Obtain Research Support
MSI funds high-quality research that deals with topics of importance to member companies. Results of MSI-supported studies may appear first as MSI working papers and/or as conference presentations, and subsequently as articles in refereed journals, scholarly monographs, or books.
MSI supports research with the potential for application by managers as well as more basic or exploratory work. No one approach or methodology is favored over another as long as the form is appropriate to the objectives of the research. Studies may be conceptual or empirical and may involve literature reviews, comparative studies, field or laboratory experiments, model building, or theory development. We encourage cross-disciplinary work building on theories, research results, and methods from disciplines of relevance to marketing. MSI and its member companies strongly endorse using actual consumers, customers, and executives rather than student subjects in research projects.
Central to MSI’s research program is the belief that academics and practitioners can mutually benefit from interacting throughout the process of planning, conducting, and reporting research. Research proposals and reports may undergo review by representatives from corporate sponsors as well as academic experts, and some projects receive business cooperation. When projects are completed, researchers often present their results at MSI meetings, where they can discuss their work with MSI member company executives and other academics.
Eligibility and Types of Support
Academic researchers (faculty members, or doctoral students working collaboratively with faculty advisors) can apply for financial and/or nonfinancial support for research projects. As detailed below, financial support is given in the form of standard grants or competition prizes and awards. Nonfinancial support can take the form of access to data, contacts with executives, or access to interview or study sites within firms.
Most MSI grants are made to cover researchers’ out-of-pocket costs for data collection, respondent fees, research assistants, and similar expenses. Generally, these grants are in the $3,000 to $20,000 range. Note that MSI does not provide salary replacement for the principal researcher(s), funds for the purchase of equipment or software, university overhead, tuition, or funds for travel to non-MSI conferences.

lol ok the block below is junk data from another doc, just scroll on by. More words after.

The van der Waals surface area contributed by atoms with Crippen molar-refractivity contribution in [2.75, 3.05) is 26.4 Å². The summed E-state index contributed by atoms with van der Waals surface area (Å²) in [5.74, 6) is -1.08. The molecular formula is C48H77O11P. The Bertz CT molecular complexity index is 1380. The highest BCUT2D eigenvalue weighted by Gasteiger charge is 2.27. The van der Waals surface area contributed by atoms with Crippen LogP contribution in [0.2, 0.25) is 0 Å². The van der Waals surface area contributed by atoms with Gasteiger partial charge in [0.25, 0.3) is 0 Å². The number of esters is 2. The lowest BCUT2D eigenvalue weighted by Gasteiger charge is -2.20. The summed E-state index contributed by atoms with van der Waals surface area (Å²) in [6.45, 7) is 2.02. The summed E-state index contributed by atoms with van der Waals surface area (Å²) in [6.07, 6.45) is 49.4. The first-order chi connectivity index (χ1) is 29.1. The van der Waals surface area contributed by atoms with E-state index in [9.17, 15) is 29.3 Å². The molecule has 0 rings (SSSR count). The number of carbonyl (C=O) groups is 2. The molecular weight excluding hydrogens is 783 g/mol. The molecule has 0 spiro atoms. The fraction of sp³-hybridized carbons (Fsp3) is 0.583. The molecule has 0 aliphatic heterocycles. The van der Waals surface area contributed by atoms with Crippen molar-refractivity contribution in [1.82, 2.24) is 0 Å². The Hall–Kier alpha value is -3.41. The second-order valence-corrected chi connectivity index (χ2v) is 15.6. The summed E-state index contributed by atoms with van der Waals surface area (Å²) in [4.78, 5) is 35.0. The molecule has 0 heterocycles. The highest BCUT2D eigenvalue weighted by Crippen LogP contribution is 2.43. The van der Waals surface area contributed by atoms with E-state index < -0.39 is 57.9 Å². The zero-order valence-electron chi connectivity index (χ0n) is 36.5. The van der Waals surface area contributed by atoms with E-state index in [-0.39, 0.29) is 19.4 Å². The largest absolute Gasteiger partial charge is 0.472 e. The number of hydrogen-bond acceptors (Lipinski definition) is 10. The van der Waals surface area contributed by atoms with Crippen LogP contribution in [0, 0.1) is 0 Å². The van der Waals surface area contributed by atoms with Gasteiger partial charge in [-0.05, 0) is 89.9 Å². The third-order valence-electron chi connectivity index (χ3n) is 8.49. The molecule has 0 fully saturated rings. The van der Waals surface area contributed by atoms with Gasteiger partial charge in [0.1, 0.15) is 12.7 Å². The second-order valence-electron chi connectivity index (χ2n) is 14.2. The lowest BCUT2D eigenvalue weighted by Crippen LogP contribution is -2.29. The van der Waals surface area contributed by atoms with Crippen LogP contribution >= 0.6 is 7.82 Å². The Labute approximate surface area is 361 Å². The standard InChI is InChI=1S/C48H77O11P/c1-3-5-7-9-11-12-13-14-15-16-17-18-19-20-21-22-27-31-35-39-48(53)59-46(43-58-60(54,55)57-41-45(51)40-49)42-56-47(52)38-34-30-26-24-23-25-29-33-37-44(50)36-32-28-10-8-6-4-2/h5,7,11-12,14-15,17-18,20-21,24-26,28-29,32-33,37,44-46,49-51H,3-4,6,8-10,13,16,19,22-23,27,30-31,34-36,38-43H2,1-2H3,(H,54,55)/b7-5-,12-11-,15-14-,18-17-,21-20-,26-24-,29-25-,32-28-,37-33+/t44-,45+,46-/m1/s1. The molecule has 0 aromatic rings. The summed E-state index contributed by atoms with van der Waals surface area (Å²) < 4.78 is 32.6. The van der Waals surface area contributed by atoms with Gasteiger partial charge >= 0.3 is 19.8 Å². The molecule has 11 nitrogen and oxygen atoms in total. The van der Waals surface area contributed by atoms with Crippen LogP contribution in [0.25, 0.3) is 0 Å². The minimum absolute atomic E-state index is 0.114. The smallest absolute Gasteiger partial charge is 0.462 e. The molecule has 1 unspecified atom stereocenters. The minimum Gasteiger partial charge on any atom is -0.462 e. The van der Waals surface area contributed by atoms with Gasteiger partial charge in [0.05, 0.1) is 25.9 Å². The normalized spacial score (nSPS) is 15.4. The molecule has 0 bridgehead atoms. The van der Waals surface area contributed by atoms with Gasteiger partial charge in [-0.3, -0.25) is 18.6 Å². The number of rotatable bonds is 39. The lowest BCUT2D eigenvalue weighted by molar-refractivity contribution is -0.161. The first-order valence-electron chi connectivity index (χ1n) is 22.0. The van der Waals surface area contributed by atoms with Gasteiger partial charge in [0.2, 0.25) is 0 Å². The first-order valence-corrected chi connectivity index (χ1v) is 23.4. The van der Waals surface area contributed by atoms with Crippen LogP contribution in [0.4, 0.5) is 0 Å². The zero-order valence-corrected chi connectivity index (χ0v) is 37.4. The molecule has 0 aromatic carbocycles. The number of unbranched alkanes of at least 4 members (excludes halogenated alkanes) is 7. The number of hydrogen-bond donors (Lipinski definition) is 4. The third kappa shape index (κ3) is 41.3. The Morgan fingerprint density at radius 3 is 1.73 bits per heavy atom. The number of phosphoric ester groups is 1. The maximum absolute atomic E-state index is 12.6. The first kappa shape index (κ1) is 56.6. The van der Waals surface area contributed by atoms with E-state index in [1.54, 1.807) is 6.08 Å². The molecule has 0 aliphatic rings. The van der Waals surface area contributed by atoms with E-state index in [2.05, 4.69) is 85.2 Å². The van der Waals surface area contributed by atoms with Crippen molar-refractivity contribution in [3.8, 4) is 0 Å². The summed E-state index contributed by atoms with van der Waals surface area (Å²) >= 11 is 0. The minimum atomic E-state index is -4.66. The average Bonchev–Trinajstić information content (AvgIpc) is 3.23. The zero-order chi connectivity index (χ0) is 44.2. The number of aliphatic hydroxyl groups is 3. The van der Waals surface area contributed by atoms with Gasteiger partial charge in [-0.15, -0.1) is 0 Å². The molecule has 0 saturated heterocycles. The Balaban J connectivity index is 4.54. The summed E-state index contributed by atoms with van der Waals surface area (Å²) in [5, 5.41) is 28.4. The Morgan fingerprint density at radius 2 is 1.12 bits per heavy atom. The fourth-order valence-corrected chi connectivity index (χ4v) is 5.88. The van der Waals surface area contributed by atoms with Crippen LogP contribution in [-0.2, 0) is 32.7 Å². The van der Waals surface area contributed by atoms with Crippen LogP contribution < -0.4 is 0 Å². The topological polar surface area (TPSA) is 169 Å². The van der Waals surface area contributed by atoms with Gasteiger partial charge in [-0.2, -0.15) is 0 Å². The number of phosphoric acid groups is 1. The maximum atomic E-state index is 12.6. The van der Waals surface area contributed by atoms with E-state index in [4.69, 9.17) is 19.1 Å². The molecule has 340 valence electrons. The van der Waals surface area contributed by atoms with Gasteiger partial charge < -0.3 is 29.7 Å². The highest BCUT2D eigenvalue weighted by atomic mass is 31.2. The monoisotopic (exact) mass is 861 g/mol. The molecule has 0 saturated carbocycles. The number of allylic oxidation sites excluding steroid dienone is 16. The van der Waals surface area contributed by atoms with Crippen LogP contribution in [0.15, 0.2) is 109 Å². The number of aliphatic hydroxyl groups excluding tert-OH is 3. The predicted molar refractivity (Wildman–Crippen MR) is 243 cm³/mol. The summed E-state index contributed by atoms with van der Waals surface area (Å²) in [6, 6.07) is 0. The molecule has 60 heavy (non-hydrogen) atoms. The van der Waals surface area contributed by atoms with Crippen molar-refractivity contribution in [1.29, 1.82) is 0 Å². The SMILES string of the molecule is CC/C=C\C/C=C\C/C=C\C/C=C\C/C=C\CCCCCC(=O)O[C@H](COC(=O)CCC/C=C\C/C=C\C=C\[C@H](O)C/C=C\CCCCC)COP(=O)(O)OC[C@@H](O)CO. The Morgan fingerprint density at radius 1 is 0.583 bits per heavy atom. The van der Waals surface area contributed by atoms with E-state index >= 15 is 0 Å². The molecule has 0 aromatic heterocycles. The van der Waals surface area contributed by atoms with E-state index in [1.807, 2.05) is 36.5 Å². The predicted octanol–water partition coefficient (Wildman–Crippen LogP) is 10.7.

Requests for larger sums may sometimes be funded, typically with additional financial support from corporations. These larger projects usually involve substantial interaction between the researchers and the sponsoring corporations. The process of raising corporate support may take several months and often involves meeting with potential sponsors. MSI has also, from time to time, cooperated with other associations or institutes to support large-scale projects. Nonfinancial Support MSI can on occasion provide useful nonfinancial support to participating researchers. Examples include: (1) access to data, (2) advice and ideas from member company managers, and (3) in exceptionally strong cases, assistance in arranging for interview or study sites inside major corporations. The exact nature of this support varies widely from project to project and requires that the research provides clear benefits to member companies.
Submitting Research Proposals
MSI accepts both full research proposals and pre-proposals. If there is any question about MSI’s interest in the topic or the proposed methodology, a pre-proposal should be the first step in applying for MSI support. In such cases, researchers are also encouraged to contact MSI’s Research Director, Rizley@msi.org, for clarification. There is generally no need for a pre-proposal if the topic and the methodology are not unusual or out of the ordinary. The pre-proposal itself is a letter that outlines the topics to be studied and the researchers’ preliminary research questions and approach. It is intended to elicit MSI’s reaction to the topic and research concept before the researcher invests substantial time in writing a full proposal. Nevertheless, the more complete the thinking in the pre-proposal, the more likely it is to receive encouragement and constructive comments. There is no required standard format for full proposals, although clarity and brevity are appreciated. In addition to a cover letter, submissions should include: